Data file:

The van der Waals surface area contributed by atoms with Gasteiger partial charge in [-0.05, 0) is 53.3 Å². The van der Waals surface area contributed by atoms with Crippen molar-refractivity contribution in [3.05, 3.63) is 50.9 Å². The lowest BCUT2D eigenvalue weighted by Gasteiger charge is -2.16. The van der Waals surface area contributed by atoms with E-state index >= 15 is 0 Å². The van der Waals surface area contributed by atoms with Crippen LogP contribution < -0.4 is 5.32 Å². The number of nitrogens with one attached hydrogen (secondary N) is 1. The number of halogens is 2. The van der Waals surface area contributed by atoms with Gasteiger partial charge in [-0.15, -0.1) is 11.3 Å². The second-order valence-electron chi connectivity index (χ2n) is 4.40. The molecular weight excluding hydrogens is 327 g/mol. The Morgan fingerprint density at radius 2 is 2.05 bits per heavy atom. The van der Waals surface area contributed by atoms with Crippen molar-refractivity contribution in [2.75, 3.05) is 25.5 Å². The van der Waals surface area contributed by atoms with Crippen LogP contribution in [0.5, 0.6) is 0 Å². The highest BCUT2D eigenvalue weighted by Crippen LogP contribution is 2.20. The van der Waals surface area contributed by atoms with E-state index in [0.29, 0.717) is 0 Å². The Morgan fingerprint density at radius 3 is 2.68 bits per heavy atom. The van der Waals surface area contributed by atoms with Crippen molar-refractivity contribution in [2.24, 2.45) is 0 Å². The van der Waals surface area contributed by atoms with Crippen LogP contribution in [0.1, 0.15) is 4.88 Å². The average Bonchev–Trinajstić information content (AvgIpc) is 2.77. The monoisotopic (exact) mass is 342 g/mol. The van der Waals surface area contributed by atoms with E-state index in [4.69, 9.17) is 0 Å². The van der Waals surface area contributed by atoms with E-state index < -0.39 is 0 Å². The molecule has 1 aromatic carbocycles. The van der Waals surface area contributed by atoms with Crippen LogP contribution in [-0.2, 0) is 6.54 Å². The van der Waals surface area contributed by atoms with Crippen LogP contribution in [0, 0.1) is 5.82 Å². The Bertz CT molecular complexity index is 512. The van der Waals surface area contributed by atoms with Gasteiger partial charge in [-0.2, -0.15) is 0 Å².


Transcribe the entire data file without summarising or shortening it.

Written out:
The van der Waals surface area contributed by atoms with Gasteiger partial charge in [-0.05, 0) is 53.3 Å². The van der Waals surface area contributed by atoms with Crippen molar-refractivity contribution in [3.05, 3.63) is 50.9 Å². The lowest BCUT2D eigenvalue weighted by Gasteiger charge is -2.16. The van der Waals surface area contributed by atoms with E-state index >= 15 is 0 Å². The van der Waals surface area contributed by atoms with Crippen LogP contribution < -0.4 is 5.32 Å². The number of nitrogens with one attached hydrogen (secondary N) is 1. The number of halogens is 2. The van der Waals surface area contributed by atoms with Gasteiger partial charge in [-0.15, -0.1) is 11.3 Å². The second-order valence-electron chi connectivity index (χ2n) is 4.40. The molecular weight excluding hydrogens is 327 g/mol. The Morgan fingerprint density at radius 2 is 2.05 bits per heavy atom. The van der Waals surface area contributed by atoms with Crippen molar-refractivity contribution in [2.75, 3.05) is 25.5 Å². The van der Waals surface area contributed by atoms with Crippen LogP contribution in [0.5, 0.6) is 0 Å². The highest BCUT2D eigenvalue weighted by Crippen LogP contribution is 2.20. The van der Waals surface area contributed by atoms with E-state index in [0.29, 0.717) is 0 Å². The Morgan fingerprint density at radius 3 is 2.68 bits per heavy atom. The van der Waals surface area contributed by atoms with Crippen molar-refractivity contribution in [2.24, 2.45) is 0 Å². The van der Waals surface area contributed by atoms with Crippen LogP contribution in [0.1, 0.15) is 4.88 Å². The average Bonchev–Trinajstić information content (AvgIpc) is 2.77. The monoisotopic (exact) mass is 342 g/mol. The van der Waals surface area contributed by atoms with E-state index in [4.69, 9.17) is 0 Å². The van der Waals surface area contributed by atoms with E-state index < -0.39 is 0 Å². The molecule has 1 aromatic carbocycles. The van der Waals surface area contributed by atoms with Crippen LogP contribution in [-0.2, 0) is 6.54 Å². The van der Waals surface area contributed by atoms with Crippen LogP contribution in [0, 0.1) is 5.82 Å². The Bertz CT molecular complexity index is 512. The van der Waals surface area contributed by atoms with Gasteiger partial charge in [-0.2, -0.15) is 0 Å².